US 20040186858 A1
A write-once-read-many (WORM) storage system that employs large-capacity and relatively inexpensive disks in connection with a file system on a file server is provided. The file system contains most or all of the required WORM functionality so as to impose a minimal footprint on client applications, client operating systems and open protocols if desired. The system is organized around WORM storage volumes that contain files that, when committed to WORM storage, cannot be deleted or modified. Any file path or directory tree structure used to identify the file within the WORM volume is locked and cannot be deleted. In one embodiment, the administrator creates a WORM volume, capable of storing designated WORM files. The client then creates an appropriate WORM file using the appropriate protocol semantics. The file is written to the volume and committed by transitioning the file attributes from a not-read-only to a read-only state. The file system recognizes the persistently stored WORM attribute of any file in a WORM volume as WORM file. Henceforth, any attempt to modify the file attributes, write to the file, or delete the file, by clients, administrators or other entities is rejected and a request denied message is returned to the attempting party
1. A method for implementing write-once-read-many (WORM) storage system having a file system comprising the steps of:
issuing a WORM volume create command to create a designated WORM volume among a set of disks;
creating a WORM file and saving the WORM file to the WORM volume; and
committing the WORM file to the WORM volume by transitioning a WORM file attribute to transition the file from a not-read-only to read-only state, wherein the file system recognizes the read-only file attribute as designating a WORM file in the WORM volume.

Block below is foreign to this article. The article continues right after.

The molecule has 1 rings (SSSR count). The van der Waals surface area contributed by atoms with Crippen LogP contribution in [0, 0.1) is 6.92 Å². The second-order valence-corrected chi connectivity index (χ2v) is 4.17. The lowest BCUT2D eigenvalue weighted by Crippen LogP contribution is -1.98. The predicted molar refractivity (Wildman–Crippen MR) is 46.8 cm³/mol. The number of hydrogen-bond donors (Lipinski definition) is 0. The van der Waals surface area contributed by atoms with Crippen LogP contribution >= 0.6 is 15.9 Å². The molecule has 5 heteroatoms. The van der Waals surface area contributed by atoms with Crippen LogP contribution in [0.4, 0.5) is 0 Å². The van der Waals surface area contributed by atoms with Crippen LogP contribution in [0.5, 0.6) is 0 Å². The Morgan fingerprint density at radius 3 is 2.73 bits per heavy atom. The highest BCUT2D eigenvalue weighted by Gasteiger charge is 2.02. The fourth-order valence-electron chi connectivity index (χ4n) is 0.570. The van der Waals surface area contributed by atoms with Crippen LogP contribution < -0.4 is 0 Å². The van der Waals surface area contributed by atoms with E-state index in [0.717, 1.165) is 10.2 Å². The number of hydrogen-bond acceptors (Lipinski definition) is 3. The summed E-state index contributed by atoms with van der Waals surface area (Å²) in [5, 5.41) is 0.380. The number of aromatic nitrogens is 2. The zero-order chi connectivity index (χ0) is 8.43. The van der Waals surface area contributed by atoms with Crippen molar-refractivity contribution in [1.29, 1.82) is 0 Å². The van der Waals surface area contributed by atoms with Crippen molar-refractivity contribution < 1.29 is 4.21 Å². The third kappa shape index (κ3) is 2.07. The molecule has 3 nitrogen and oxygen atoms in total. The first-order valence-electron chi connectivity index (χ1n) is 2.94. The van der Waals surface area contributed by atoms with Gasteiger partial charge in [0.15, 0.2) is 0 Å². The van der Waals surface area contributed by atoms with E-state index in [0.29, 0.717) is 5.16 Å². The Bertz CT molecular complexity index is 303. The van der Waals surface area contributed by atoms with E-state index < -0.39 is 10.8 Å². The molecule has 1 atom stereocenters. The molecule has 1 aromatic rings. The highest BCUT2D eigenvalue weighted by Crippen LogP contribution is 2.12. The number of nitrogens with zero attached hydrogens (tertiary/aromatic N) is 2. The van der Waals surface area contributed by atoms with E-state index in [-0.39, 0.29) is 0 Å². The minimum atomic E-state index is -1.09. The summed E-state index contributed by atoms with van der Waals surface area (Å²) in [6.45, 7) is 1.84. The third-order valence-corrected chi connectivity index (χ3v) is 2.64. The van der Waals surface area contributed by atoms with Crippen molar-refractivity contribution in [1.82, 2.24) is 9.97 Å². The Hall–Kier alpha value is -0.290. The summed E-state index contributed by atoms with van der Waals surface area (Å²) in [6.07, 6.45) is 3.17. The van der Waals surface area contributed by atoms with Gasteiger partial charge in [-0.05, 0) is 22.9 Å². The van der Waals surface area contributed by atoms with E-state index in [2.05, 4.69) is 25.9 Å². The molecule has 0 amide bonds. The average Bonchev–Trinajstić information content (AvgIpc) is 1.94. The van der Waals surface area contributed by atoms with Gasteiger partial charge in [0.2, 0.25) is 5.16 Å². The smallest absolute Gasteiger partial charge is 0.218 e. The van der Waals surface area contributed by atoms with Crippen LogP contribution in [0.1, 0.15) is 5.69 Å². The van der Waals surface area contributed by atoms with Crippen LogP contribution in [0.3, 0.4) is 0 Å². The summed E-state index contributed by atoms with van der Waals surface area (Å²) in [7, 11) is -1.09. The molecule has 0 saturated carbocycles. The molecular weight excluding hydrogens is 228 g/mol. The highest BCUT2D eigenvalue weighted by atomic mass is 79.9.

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7. A write-once-read-many (WORM) storage system having a file system comprising: p1 a WORM utility residing in the file system that commits files to a designated volume based upon an open protocol file attribute provided to the file system after the file is stored in the designated volume.
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11. A computer-readable medium for implementing write-once-read-many (WORM) storage system having a file system that includes program instructions for performing the steps of:
issuing a WORM volume create command to create a designated WORM volume among a set of disks;
creating a WORM file and saving the WORM file to the WORM volume; and
committing the WORM file to the WORM volume by modifying a WORM file attribute to transition the file from a not-read-only to a read-only state, wherein the file system recognizes the attribute transition as designating a WORM file in the WORM volume.
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17. A storage system organized into storage volumes and including a write-once-read-many (WORM) capability comprising:
a storage operating system that establishes a WORM storage volume and that manages data containers in an organizational structure within the WORM storage volume that includes both WORM data containers that cannot be rewritten to or deleted and non-WORM data containers that can be rewritten to and deleted.
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25. A method for implementing write-once-read-many (WORM) storage system comprising the steps of:
issuing a WORM volume create command to create a designated WORM volume among a set of disks, the WORM volume storing data containers based upon an organizational structure;
creating a WORM data container and saving the WORM data to the WORM volume; and